The Herald Sun features no Aston news on page one, relegating a story with the headline “Crushed Libs not for turning” to page eight, which quotes Dutton telling ABC’s Insiders the Liberal Party had “no plans to overhaul its policy agenda or buy into ‘trendy’ issues after its historic byelection defeat in Aston”.


NSW One Nation Leader Mark Latham will be barred from chairing any upper house committees in state Parliament if Premier Chris Minns gets his way. The newly elected Labor premier says he will seek an agreement with whoever succeeds Dominic Perrottet as Liberal leader to freeze out Latham, The Sydney Morning Herald ($) reports. The move comes in response to homophobic comments that Latham tweeted and deleted last week. Latham broke more than 24 hours of silence to tweet on Friday: “Never apologise, never explain.” He also spoke to The Daily Telegraph ($), mocking Minns’ plan and saying he “wasn’t planning to run for any” committee chair positions anyway. “But if that’s what a new premier thinks about, he’s just showing people how vacuous he is,” he said.

Gay Sydney MP Alex Greenwich, who was the target of Latham’s offensive tweet, told ABC News on Sunday he was shocked that Latham was “doubling down and justifying his homophobic attack”. “It’s going to be important for me to consider what my options are here, to also work with the Parliament to see what options are available to really call this out,” Greenwich said.


In Park City, Utah, a “bizarre” trial concluded at the weekend with a win for Hollywood film star Gwyneth Paltrow. The Academy Award winner was sued for US$300,000 by a fellow skier who claimed she crashed into him and knocked him unconscious at a mountain resort in 2016. She countersued, demanded a US$1 settlement, and won — the court agreed with Paltrow it was retired optometrist Terry Sanderson who was at fault. Vanity Fair has dubbed the live streamed trial the “the best show on television”.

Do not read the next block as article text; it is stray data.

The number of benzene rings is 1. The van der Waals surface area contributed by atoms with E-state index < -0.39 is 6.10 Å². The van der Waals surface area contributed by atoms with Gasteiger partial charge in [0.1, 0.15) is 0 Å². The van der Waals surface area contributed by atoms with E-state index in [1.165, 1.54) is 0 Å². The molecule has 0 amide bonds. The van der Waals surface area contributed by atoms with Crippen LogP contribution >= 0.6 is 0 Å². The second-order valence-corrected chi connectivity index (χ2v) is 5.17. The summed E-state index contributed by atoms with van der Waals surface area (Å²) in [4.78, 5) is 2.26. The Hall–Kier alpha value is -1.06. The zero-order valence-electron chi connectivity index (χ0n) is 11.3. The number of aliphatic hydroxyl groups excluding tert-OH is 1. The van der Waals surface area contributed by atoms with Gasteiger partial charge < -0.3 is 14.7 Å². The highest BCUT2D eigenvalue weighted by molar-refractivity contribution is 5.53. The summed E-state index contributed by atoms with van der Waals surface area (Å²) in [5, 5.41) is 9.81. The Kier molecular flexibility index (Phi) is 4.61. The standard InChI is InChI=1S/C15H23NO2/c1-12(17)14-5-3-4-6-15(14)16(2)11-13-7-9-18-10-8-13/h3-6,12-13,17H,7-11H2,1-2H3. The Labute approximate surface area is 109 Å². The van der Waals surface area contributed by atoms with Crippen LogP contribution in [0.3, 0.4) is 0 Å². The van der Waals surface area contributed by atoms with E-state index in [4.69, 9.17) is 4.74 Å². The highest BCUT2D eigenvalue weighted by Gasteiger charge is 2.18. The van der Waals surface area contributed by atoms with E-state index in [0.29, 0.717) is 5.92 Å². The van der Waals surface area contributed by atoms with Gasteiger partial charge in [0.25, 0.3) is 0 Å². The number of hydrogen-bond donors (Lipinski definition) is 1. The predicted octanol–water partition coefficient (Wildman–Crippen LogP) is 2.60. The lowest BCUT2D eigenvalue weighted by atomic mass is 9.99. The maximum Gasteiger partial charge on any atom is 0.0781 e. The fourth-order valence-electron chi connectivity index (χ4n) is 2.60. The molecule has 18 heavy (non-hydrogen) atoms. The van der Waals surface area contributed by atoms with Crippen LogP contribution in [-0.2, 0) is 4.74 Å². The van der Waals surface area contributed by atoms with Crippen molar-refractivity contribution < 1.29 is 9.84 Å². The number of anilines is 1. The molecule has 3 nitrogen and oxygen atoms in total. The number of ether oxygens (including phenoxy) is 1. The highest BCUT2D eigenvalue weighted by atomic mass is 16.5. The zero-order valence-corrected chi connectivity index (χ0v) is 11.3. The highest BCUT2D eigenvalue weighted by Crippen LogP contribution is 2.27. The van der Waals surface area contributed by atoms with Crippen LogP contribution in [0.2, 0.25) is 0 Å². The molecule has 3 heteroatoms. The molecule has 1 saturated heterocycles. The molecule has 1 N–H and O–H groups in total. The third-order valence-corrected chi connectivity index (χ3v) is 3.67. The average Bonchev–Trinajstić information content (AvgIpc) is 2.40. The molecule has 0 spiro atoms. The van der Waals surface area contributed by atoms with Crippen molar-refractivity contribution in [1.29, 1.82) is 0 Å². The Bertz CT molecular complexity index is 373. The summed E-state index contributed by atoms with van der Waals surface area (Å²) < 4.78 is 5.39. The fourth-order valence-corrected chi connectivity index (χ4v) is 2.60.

Film critic Christina Newland describes it for the BBC as “eight frankly bizarre days of proceedings, featuring a phalanx of doctors, physicists (yes, really), and a defence attorney who repeatedly complimented Paltrow on her fashion sense and questioned her about her friendship with Taylor Swift“. “How to explain the sheer level of interest in the case? The rush of media attention around the trial was understandable in and of itself, but Paltrow’s particular style of celebrity, and the way it seemed perfectly attuned to the rarefied case in hand, undoubtedly added its draw.”

For those who missed the drama, The Hollywood Reporter, Business Insider and others have made lists of the best moments.


Problems elsewhere but Sharks lead by 6.

Scott Morrison

The former prime minister made an apparent reference to the Aston byelection loss in an Instagram post on Sunday, featuring a picture of a half-eaten meat pie taken from the stands at the Cronulla-Sutherland Sharks-New Zealand Warriors NRL game. The caption said the picture was posted with about 20 minutes still to play, and perhaps Morrison should have waited a bit longer to hit send: the Warriors turned things around and beat the Sharks 32-30.


‘Disgusting’ Mark Latham tweet draws condemnation from all corners of politics

“A tweet posted by NSW One Nation MP Mark Latham was deemed so ‘depraved’ that even those who have for years aided and abetted his hateful rhetoric directed at the LGBTQIA+ community have been forced to condemn him.

“On Thursday, Latham posted a graphic homophobic tweet directed at independent member for Sydney Alex Greenwich, who is gay, after Greenwich branded Latham a ‘disgusting human being’ following the One Nation politician’s efforts to target members of the LGBTQIA+ community through the NSW election campaign.”

The rise of New Labor and the politics of contempt

“Thursday, March 30 2023: the day the bill for the historic referendum on an Indigenous Voice to Parliament was introduced and met with a standing ovation — and the day the cold emptiness of the opposition benches provided an immortal image of the feckless Peter Dutton as opposition leader. The message of contempt was as vivid as it was absolute.

“It’s therefore unsurprising that, to the minds of many moderates and progressives, the sonorous collapse of the Liberal Party across the mainland — completed with the fall of the Perrottet government last Saturday — is a cause for celebration. The sense, even if only subliminal, is that the triumph of mendacity, corruption, division and brute rapacity that has become so synonymous with the Coalition brand, but most particularly the Abbott-Turnbull-Morrison era, is over, and a rare moment of progressive dominance awaits.”